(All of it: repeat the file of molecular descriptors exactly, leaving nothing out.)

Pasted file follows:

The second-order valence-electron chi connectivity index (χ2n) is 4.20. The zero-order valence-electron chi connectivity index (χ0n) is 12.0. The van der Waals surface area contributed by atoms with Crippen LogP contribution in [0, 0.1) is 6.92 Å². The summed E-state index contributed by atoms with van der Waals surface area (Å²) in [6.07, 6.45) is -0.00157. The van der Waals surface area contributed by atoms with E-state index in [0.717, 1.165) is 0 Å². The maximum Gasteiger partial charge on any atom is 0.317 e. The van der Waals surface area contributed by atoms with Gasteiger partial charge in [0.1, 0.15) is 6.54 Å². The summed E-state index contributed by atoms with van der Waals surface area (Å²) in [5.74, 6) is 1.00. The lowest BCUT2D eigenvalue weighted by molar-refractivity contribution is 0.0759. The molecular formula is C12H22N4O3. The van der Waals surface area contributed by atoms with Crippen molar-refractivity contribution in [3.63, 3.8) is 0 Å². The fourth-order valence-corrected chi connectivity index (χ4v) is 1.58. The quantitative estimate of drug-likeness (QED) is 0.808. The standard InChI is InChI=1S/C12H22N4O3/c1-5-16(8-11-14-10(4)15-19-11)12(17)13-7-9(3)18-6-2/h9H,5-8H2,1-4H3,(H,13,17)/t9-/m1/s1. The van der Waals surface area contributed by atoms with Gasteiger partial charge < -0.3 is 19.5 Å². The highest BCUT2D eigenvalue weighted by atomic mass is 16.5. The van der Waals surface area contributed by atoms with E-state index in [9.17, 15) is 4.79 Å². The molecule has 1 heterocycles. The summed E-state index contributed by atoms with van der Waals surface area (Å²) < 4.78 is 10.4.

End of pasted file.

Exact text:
The second-order valence-electron chi connectivity index (χ2n) is 4.20. The zero-order valence-electron chi connectivity index (χ0n) is 12.0. The van der Waals surface area contributed by atoms with Crippen LogP contribution in [0, 0.1) is 6.92 Å². The summed E-state index contributed by atoms with van der Waals surface area (Å²) in [6.07, 6.45) is -0.00157. The van der Waals surface area contributed by atoms with E-state index in [0.717, 1.165) is 0 Å². The maximum Gasteiger partial charge on any atom is 0.317 e. The van der Waals surface area contributed by atoms with Gasteiger partial charge in [0.1, 0.15) is 6.54 Å². The summed E-state index contributed by atoms with van der Waals surface area (Å²) in [5.74, 6) is 1.00. The lowest BCUT2D eigenvalue weighted by molar-refractivity contribution is 0.0759. The molecular formula is C12H22N4O3. The van der Waals surface area contributed by atoms with Crippen molar-refractivity contribution in [3.63, 3.8) is 0 Å². The fourth-order valence-corrected chi connectivity index (χ4v) is 1.58. The quantitative estimate of drug-likeness (QED) is 0.808. The standard InChI is InChI=1S/C12H22N4O3/c1-5-16(8-11-14-10(4)15-19-11)12(17)13-7-9(3)18-6-2/h9H,5-8H2,1-4H3,(H,13,17)/t9-/m1/s1. The van der Waals surface area contributed by atoms with Gasteiger partial charge < -0.3 is 19.5 Å². The highest BCUT2D eigenvalue weighted by atomic mass is 16.5. The van der Waals surface area contributed by atoms with E-state index in [9.17, 15) is 4.79 Å². The molecule has 1 heterocycles. The summed E-state index contributed by atoms with van der Waals surface area (Å²) < 4.78 is 10.4.